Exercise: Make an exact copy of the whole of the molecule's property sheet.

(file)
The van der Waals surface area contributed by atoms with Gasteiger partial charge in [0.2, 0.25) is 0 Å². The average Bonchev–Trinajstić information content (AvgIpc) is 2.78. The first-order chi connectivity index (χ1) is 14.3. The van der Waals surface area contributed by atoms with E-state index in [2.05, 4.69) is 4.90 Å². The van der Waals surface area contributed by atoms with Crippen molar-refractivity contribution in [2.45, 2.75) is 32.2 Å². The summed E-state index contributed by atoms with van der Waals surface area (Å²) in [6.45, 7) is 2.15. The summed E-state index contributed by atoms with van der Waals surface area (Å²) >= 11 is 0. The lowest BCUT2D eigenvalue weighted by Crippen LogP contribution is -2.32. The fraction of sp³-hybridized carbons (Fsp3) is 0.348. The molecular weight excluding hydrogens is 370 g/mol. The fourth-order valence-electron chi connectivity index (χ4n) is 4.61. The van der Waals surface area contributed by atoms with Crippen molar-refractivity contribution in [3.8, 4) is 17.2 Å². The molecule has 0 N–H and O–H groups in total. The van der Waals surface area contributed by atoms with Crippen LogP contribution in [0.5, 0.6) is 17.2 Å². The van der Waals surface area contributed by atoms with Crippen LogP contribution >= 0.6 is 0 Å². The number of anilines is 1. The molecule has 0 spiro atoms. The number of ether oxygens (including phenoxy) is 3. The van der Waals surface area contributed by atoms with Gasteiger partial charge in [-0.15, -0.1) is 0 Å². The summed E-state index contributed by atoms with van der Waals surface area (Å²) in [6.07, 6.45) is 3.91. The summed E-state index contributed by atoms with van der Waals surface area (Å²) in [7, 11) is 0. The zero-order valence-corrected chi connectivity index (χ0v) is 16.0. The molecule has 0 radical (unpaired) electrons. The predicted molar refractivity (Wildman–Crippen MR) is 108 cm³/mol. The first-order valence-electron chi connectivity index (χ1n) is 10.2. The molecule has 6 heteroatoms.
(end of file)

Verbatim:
The van der Waals surface area contributed by atoms with Gasteiger partial charge in [0.2, 0.25) is 0 Å². The average Bonchev–Trinajstić information content (AvgIpc) is 2.78. The first-order chi connectivity index (χ1) is 14.3. The van der Waals surface area contributed by atoms with E-state index in [2.05, 4.69) is 4.90 Å². The van der Waals surface area contributed by atoms with Crippen molar-refractivity contribution in [2.45, 2.75) is 32.2 Å². The summed E-state index contributed by atoms with van der Waals surface area (Å²) in [6.45, 7) is 2.15. The summed E-state index contributed by atoms with van der Waals surface area (Å²) >= 11 is 0. The lowest BCUT2D eigenvalue weighted by Crippen LogP contribution is -2.32. The fraction of sp³-hybridized carbons (Fsp3) is 0.348. The molecular weight excluding hydrogens is 370 g/mol. The fourth-order valence-electron chi connectivity index (χ4n) is 4.61. The van der Waals surface area contributed by atoms with Crippen molar-refractivity contribution in [3.8, 4) is 17.2 Å². The molecule has 0 N–H and O–H groups in total. The van der Waals surface area contributed by atoms with Crippen LogP contribution in [0.5, 0.6) is 17.2 Å². The van der Waals surface area contributed by atoms with Crippen LogP contribution >= 0.6 is 0 Å². The number of anilines is 1. The molecule has 0 spiro atoms. The number of ether oxygens (including phenoxy) is 3. The van der Waals surface area contributed by atoms with Gasteiger partial charge in [-0.15, -0.1) is 0 Å². The summed E-state index contributed by atoms with van der Waals surface area (Å²) in [6.07, 6.45) is 3.91. The summed E-state index contributed by atoms with van der Waals surface area (Å²) in [7, 11) is 0. The zero-order valence-corrected chi connectivity index (χ0v) is 16.0. The molecule has 0 radical (unpaired) electrons. The predicted molar refractivity (Wildman–Crippen MR) is 108 cm³/mol. The first-order valence-electron chi connectivity index (χ1n) is 10.2. The molecule has 6 heteroatoms.